"My transportation is insignificant." He frowned at her. "And gauging by what I've observed—you pulling surveillance on an off-limits, highly classified military installation—you're hardly in a position to ask anyone questions." He lifted an irritated hand. "Dressed in covert operation gear with greasepaint smeared all over your face." She passed him her binoculars. "What are you doing out there at all, much less dressed like that? Are you trying to get yourself shot?"
She lowered the mask, let its strings loosely loop her neck and braked to a stop at the traffic light. The office or home?
Definitely not home. Not with him in the car. She'd shower and change at the office. It'd be hours before anyone else arrived. She hung a left and cruised past the sign to North Bay. "Since this is my car and you're in it uninvited, I'm perfectly positioned to ask whatever questions I want." She spared him a glance. "Why are you following me and how did you find me?"
Concern and anger feuded in his eyes, shone in the reflective light from the dash. "You were edgy all day—even more so than usual, which is saying something. You denied anything was up, so I had a friend drop me off."
So now two people had followed her and knew where she'd gone. Oh, definitely not good. "So because I chose not to answer you, you have the right to shadow me?" She slid him a mild frown. "If I wanted to disclose, I'd disclose." Inside, a part of her felt pleased he was concerned and wanted to protect her. Not surprising; he was a Christian, but one in an awkward position. She buried her emotional pleasure under the real facts. No way did she dare trust him. "Who brought you out here?"
Her assistant. Pins of betrayal pricked and peppered her skin. "You're kidding me."
"She knows the danger, Madison."
She did. She'd been married to the former base commander. Still, telling Grant where Madison was and bringing him out there? What had Mrs. Renault been thinking?
"Don't get knotted up at her. I was worried about you and so was she." He paused and lowered his voice, not bothering to remove the sarcasm lacing it. "Worry. That's something normal people do when they care about someone—in between the times they're questioning their sanity for caring for someone as stubborn as you."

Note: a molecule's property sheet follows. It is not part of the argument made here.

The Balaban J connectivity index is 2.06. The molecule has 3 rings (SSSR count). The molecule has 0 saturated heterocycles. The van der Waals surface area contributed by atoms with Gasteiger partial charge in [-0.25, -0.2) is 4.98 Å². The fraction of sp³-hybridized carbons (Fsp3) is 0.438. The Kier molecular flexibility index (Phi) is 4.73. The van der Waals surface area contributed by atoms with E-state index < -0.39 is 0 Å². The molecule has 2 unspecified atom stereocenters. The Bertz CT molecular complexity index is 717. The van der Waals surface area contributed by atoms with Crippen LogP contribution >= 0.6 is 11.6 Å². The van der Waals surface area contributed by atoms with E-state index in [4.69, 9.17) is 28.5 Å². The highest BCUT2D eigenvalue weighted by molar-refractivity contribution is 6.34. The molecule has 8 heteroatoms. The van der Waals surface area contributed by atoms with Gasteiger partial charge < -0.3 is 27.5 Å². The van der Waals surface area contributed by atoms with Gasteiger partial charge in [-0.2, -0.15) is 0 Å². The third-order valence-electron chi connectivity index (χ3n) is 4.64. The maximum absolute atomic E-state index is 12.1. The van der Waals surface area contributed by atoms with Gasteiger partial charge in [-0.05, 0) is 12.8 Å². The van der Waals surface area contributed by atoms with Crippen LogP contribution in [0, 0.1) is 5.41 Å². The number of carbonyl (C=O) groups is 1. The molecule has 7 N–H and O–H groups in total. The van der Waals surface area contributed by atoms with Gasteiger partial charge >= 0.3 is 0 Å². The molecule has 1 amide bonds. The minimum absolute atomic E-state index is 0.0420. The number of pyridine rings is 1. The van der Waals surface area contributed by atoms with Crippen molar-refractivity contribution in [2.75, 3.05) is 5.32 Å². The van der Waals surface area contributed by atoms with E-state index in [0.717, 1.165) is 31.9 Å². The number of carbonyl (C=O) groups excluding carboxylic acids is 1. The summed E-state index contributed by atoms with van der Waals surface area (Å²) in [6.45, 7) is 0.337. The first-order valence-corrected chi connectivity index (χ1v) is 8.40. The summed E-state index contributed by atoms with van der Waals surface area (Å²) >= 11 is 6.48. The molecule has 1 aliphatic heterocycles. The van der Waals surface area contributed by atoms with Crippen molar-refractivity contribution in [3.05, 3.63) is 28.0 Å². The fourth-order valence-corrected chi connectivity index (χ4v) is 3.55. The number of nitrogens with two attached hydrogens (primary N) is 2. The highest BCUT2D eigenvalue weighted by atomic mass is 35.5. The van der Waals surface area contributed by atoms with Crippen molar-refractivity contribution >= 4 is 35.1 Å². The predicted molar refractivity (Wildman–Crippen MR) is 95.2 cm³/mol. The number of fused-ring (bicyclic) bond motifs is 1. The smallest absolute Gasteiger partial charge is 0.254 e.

She opened her mouth to object. Before she got out the first word, he cut her off.
"You know what? Don't even bother. This has gone on long enough." He sighed irritably and dragged a hand through his short brown hair. "What's it going to take for you to trust me, Madison?"
That trust question had simmered unspoken between them from the start. She'd wished a hundred times in the past four months she could just drag the matter out into the open. But now that it was in the open, all she wanted to do was shove it back into the shadows.
Instead, she clicked her blinker with her pinkie, signaling a left turn. Trust was hard for her, maybe impossible, and for just cause. Once betrayed, twice shy. Still, he deserved an answer, so she gave him the only one she could. "I don't know."
"Since I hired on with you at Lost, Inc., you've put me through test after test—and you've poured on even more of them in our personal relationship." He lifted a warning finger. "This is not the time for you to say we don't have a personal relationship."
She'd like to deny it, but she couldn't. First, it wasn't true. They did have a relationship. A mostly adversarial one, but after four months under horrific conditions, she had to admit there was also a spark between them that promised they could be very good together maybe. Eventually. And, keeping it real and fair, she had tested him to the max professionally and personally. Every single time, he'd passed with flying colors. Yet even that hadn't removed her doubts and resolved her trust issues.